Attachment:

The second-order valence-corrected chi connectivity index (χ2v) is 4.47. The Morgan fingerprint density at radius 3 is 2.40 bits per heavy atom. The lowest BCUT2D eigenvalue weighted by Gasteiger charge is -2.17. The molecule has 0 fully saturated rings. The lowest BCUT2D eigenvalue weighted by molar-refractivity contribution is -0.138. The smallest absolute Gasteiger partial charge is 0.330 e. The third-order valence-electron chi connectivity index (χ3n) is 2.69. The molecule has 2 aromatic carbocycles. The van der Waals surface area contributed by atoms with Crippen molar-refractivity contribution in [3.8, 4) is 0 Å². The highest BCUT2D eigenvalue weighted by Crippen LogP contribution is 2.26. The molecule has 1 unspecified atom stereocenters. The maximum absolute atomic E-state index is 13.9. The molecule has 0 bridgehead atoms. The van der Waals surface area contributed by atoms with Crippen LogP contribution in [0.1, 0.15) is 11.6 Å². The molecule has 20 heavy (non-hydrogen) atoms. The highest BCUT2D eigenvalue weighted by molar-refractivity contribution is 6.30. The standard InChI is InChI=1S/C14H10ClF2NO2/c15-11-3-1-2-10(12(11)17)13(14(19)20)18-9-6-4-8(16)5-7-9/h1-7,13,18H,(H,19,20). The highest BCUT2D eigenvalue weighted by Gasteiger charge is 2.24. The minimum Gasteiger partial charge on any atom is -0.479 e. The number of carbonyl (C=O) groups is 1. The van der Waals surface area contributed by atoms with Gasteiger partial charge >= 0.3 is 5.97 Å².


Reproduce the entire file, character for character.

The second-order valence-corrected chi connectivity index (χ2v) is 4.47. The Morgan fingerprint density at radius 3 is 2.40 bits per heavy atom. The lowest BCUT2D eigenvalue weighted by Gasteiger charge is -2.17. The molecule has 0 fully saturated rings. The lowest BCUT2D eigenvalue weighted by molar-refractivity contribution is -0.138. The smallest absolute Gasteiger partial charge is 0.330 e. The third-order valence-electron chi connectivity index (χ3n) is 2.69. The molecule has 2 aromatic carbocycles. The van der Waals surface area contributed by atoms with Crippen molar-refractivity contribution in [3.8, 4) is 0 Å². The highest BCUT2D eigenvalue weighted by Crippen LogP contribution is 2.26. The molecule has 1 unspecified atom stereocenters. The maximum absolute atomic E-state index is 13.9. The molecule has 0 bridgehead atoms. The van der Waals surface area contributed by atoms with Crippen LogP contribution in [0.1, 0.15) is 11.6 Å². The molecule has 20 heavy (non-hydrogen) atoms. The highest BCUT2D eigenvalue weighted by molar-refractivity contribution is 6.30. The standard InChI is InChI=1S/C14H10ClF2NO2/c15-11-3-1-2-10(12(11)17)13(14(19)20)18-9-6-4-8(16)5-7-9/h1-7,13,18H,(H,19,20). The highest BCUT2D eigenvalue weighted by Gasteiger charge is 2.24. The minimum Gasteiger partial charge on any atom is -0.479 e. The number of carbonyl (C=O) groups is 1. The van der Waals surface area contributed by atoms with Gasteiger partial charge >= 0.3 is 5.97 Å².